The first thing he does that makes me wary of his credibility is that he claims to have called and spoken to "a male" who claimed he was me "two weeks ago" to say he had "investigated the matter and found no violation". I'll post my phone records for you if you want to see them, but I can assure you that I never received a call from him during the time period he had claimed to have called. As a matter of fact, the last phone call I had received from him up to this point was on June 3. Like I said: call records. I've got them if you want to see them.
The next thing he does is tell me that he has spoken to "multiple leadership personnel at the store", causing him to "dismiss the case based on no violations found". The weird thing, though, is that he couldn't name the names of anyone he'd spoken to. As a matter of fact, he told me he didn't need to name anyone he'd spoken with.
I start prodding him. "Do you know who (name) is? He's my former Store Director."
"Yes," he replied, "I've spoken with him on this, and we found--"
I cut him off. "Really?" I follow up. "I just spoke with my former store director, and he says he's never received a phone call from you on matters pertaining to me."
He seems surprised that I'd taken the time to speak with my former store director before making the call.
Just for fun, I threw out my former team leader's name to see if he'd tell me anything. He says he'd also spoken with her on the matter, and he (once again) repeated that he'd found that "my claims were unsubstantiated". I can't tell you how many times during that call he repeated the line, "your claims were unsubstantiated," but he must've said it a million times.
The rest of the call consisted of me trying to get him to crack by reading relevant corporate policy straight out of the handbook. He insists I'm making it up. I tell him to get out a copy of the DRP and turn to page 9. He still insists I'm making it up and tells me, once again, that he's found that my claims "were unsubstantiated". Okay--I know, along with witnesses to both instances, that they're very substantiated, but all right.
In case anyone wonders what Greg was accusing me of making up:
Examples of specific claims subject to arbitration include, but are not limited to...claims of employment discrimination, harassment or failure to accommodate, including, but not limited to, claims based on race, sex, age, national origin, religion, physical or mental disability and marital status.
Meijer DRP, Policy 351; Page 9, Rule 1, Paragraph 7
(Just so everyone knows for sure I'm not making it up, here's a full copy of Meijer DRP, Policy 351
for you to read/cross-reference for yourself.)
Oh, and did I mention that he tried to pass off on me that it had been more than 30 days since my termination, so the claim was invalid? Rain check: at the time the claim was filed on February 18, 2009, I was still a Meijer team member. Therefore, 30 days from the receipt of the original claim (March 20, 2009), I was still
a Meijer team member, because I didn't leave the company the first time until May 19, 2009. Because of those very solid, irrevocable circumstances, I am legally required by Meijer policy to have this resolved. Check out an exact copy of the claim confirmation report above. I've blacked out the case number, but it doesn't do anything to the authenticity of this confirmation. Click to see everything in full-size, 8.5-by-11 resolution.
This is also not to mention that the only resolution method in the DRP that actually has to be done within 30 days is peer review.
After I got off the phone with Greg, I called my former team leader to see if Greg had made any contact with her on my case. She immediately responded with, "I've never even heard of him!" I think I'm safe in saying that's quite an obvious slant towards the "no" side.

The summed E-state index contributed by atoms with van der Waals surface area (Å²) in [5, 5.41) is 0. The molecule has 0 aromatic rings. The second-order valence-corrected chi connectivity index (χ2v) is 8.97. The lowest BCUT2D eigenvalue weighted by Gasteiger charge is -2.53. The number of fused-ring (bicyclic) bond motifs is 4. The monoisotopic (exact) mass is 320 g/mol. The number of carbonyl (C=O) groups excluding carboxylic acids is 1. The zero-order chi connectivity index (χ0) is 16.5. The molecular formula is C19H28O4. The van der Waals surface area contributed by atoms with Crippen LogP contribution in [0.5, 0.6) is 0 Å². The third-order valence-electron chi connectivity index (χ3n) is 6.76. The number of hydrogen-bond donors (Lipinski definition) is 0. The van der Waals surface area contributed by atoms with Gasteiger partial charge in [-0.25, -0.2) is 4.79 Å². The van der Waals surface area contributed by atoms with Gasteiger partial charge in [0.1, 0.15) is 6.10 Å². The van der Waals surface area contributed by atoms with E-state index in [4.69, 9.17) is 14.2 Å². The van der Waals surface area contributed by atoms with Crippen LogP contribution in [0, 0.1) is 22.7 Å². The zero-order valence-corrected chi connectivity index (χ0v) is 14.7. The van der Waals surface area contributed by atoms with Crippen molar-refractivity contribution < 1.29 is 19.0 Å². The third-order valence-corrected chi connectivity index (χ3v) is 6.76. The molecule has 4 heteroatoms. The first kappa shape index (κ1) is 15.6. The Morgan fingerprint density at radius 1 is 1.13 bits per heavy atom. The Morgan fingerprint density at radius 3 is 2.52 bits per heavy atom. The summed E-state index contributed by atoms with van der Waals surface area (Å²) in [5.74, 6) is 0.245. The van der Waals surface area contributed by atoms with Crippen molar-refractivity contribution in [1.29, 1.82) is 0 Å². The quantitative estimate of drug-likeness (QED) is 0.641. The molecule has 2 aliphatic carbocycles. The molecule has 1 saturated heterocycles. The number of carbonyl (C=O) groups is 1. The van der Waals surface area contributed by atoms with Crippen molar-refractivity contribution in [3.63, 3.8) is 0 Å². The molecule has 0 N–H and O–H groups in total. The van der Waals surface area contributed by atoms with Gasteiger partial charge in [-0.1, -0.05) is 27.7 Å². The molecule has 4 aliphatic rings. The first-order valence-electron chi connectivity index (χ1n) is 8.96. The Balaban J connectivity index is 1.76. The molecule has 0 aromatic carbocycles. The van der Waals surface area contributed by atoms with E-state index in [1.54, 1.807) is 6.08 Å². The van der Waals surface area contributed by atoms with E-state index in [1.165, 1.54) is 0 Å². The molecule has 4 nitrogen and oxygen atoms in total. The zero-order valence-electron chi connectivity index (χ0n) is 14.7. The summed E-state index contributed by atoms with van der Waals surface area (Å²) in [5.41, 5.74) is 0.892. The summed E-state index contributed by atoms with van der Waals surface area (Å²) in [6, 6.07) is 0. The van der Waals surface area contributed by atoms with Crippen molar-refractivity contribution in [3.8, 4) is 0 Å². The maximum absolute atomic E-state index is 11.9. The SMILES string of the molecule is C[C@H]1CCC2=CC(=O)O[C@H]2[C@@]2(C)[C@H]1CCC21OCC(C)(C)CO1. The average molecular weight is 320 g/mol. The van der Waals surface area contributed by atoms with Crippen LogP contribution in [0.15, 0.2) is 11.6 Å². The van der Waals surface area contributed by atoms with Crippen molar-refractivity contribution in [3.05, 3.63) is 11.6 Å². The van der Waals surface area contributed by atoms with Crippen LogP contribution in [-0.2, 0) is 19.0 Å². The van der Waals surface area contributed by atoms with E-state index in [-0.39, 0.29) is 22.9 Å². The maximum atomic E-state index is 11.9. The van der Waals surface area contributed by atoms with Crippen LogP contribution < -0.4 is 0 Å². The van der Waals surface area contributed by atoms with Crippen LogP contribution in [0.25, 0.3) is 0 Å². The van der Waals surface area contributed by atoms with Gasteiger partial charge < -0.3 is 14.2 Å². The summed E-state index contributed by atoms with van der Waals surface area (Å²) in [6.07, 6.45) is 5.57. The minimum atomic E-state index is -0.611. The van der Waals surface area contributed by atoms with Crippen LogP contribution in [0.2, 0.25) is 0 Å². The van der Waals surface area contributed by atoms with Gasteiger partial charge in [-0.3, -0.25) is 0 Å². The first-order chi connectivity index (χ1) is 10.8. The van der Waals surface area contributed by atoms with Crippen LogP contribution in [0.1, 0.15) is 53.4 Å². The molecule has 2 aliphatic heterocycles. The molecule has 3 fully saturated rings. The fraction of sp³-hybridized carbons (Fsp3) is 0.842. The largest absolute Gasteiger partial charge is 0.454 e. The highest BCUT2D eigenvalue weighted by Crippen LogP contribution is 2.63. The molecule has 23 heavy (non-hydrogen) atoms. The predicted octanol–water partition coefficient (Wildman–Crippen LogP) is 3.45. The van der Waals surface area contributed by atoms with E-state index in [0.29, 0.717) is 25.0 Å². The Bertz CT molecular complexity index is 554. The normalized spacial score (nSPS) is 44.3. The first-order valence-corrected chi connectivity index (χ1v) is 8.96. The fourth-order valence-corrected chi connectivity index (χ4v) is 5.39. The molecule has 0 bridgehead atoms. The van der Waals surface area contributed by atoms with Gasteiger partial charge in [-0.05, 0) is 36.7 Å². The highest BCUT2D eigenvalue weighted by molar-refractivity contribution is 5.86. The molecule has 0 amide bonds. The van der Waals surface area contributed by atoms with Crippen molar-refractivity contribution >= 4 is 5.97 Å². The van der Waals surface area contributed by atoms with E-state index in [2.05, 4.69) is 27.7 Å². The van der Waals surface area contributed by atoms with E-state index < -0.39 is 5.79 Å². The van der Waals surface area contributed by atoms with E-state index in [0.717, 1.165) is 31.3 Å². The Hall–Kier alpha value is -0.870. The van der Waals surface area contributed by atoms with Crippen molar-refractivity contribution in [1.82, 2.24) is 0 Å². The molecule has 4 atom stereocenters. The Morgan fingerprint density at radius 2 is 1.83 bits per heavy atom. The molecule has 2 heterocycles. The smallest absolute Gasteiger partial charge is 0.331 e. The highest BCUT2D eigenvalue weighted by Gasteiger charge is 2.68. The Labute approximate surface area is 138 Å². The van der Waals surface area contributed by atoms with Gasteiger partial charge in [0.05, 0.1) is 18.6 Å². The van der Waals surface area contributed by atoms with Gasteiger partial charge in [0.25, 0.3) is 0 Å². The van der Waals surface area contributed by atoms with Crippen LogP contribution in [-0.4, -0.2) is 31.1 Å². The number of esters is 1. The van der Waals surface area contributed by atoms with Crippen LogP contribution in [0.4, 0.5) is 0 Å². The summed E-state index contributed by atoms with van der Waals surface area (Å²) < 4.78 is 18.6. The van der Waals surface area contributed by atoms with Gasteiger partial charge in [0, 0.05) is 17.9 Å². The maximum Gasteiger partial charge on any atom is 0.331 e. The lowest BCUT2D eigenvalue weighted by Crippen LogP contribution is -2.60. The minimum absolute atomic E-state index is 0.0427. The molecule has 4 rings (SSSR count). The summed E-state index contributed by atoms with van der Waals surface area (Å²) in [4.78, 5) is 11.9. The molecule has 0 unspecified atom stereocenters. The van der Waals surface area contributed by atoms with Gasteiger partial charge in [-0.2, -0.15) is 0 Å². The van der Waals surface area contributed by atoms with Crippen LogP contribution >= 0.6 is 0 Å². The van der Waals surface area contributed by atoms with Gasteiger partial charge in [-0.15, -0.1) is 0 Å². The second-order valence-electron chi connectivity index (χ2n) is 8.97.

The moral of the story is that this...
Meijer values its team members. Treating people with dignity and respect is a cornerstone of the Meijer culture.... We believe that it is important to resolve...conflicts and disputes as fairly and quickly as possible.
Meijer DRP, Policy 351; Page 1
...is the most untrue thing in the world. As a matter of fact, every time I read that, I almost blow a vein in my head from laughing so hard.
First things first, if Meijer valued its team members, none of this would have ever happened in the first place. Next, if Meijer considers a reaction time of 1 year, 4 months, and 18 days "quick", they seriously need to take a look at their meaning of the word "quick". Finally, this is an unresolved case due to the unwillingness of corporate to even do so much as talk to the store about the incident.
Valued team members?
"Valued", as in, "you're so priceless that we fire you for using a 'no-retaliation policy' just so we can illustrate how easily you're replaced"?
Quick response? If you're a snail.
Case resolved? There's obviously been no attempt to show anything visibly resembling work on this claim.
Three strikes, and Meijer's out.
Like the title of this entry implies, this is not likely to be over any time soon for reasons beyond my control. It's my firm belief that if you start something, you have to finish it. Meijer started to "investigate" (even though they really didn't) and stopped. Either way, I would like this situation resolved in some way.
We are required to sign papers when we're first hired stating that all team members must follow guidelines set within the company's Work Rules and Guidelines. If we fail to follow these rules, the policy explicitly states that punishment up to and including termination may occur. If I am correct, Meijer defines "team member" in its policies as any employee working at Meijer. This means that management is not exempt from these policies, and Bob Alumbaugh should be fired as a result of his repeated harassment toward me.
I was never a bad employee. I was reliable, never got any disciplines for insubordination, and did my job to the best of my ability. I even have a hand-signed letter from Hank and Fred (yes, Fred) Meijer hanging on my wall because I was, apparently, the first-ever corporate-recognized employee at my store. I won't lie--I did get written up for being a minute or two late from break on a few occasions, but what employee at Meijer that uses the time clock hasn't been written up for a late break on at least one occasion?
If anyone from corporate reads this and actually wants
to help, feel free to contact me. I am extremely easy to work with and will give any information necessary to get closure on this matter, as other corporate employees probably noticed before they lied to me and I found out.
Thanks in advance.